From humble beginnings in Mali's capital Bamako, Sidibe, who
died at the age of 80 on Thursday, rose over the course of a
career that spanned six decades to become one of Africa's most
Hundreds of people - from Mali's arts scene, Sidibe's family and
the government - gathered on a football pitch in Daoudabougou,
the Bamako neighborhood where he lived much of his life in a
modest house among extended family.
Soldiers saluted his body, which was wrapped in a cloth
according to Muslim tradition and draped in Mali's tricolor flag
of green, yellow and red.
"He's a piece of world heritage. It's not just Bamako, or Mali,
or Africa," said Igo Diarra, director of Bamako's Medina
"He was always accessible, always smiling and generous. He told
people to always be very honest in their art and not follow what
is fashionable, but instead to concentrate on their work and do
what they love," he said.
Sidibe's instantly recognizable images from the 1950s and 60s of
sharply dressed teenagers twisting on nightclub dance floors or
mugging for the camera in bathing suits captured Mali's
transformation from a French colony to a modern independent
"IT'S A WORLD, SOMEONE'S FACE"
In the process, he shattered stereotypes of Africa and connected
it with the rest of the world.
"The youth he photographed shared the same struggles for
equality and freedom with black Americans, who listened to Sam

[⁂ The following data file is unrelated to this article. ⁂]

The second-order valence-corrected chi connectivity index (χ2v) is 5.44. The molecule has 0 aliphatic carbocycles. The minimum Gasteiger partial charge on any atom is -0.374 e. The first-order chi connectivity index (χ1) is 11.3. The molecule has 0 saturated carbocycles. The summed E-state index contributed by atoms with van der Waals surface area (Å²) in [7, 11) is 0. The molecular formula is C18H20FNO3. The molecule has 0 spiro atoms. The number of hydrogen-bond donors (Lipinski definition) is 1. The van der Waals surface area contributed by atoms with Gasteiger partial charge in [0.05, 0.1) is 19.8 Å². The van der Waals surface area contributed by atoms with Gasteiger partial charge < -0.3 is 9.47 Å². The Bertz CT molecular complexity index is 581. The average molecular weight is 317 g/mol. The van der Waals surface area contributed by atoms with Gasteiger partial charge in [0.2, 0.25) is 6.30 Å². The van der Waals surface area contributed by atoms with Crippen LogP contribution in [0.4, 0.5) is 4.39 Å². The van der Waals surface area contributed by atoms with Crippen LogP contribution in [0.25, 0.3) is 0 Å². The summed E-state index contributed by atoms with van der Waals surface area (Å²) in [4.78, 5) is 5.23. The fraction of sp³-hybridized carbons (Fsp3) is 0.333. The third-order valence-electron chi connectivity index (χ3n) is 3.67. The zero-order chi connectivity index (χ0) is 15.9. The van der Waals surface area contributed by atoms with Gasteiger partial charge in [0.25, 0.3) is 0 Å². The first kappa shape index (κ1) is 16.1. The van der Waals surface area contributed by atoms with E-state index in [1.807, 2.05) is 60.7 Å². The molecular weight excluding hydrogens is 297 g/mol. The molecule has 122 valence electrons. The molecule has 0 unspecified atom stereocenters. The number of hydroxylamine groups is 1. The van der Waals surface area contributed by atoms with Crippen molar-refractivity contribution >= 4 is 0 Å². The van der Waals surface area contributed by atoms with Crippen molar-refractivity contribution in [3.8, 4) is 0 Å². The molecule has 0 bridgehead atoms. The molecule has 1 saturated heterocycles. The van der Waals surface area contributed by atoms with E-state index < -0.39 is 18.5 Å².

Cooke and Otis Redding and who danced," Malian art critic Chab
Toure told Reuters.
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Later, at a studio where he welcomed visitors even in the last years
of his life, he turned to portraits, meticulously positioning his
subjects before basic backgrounds in a style that was both simple
"To be a good photographer you need to have a talent to observe and
to know what you want," Sidibe told The Guardian newspaper in a 2010
interview. "Equally, you need to be friendly, sympathique. It's very
important to be able to put people at their ease. It's a world,
Sidibe meticulously archived his photographs and he had already
accumulated a sizeable body of work when his art began gaining
international recognition in the 1990s, a period when Malian
painters and musicians were also breaking out.
His images have since been exhibited around the world, including at
New York's Museum of Modern Art and Metropolitan Museum of Art as
well as the Barbican Art Gallery in London and the Guggenheim Museum
in Bilbao, Spain.
In 2007, he became both the first photographer and the first African
to win the Venice Biennale's lifetime achievement award. He was also
honored with a Hasselblad Award, a lifetime achievement award from
the International Center of Photography and a World Press Photo
(Writing by Joe Bavier; Editing by Gareth Jones)
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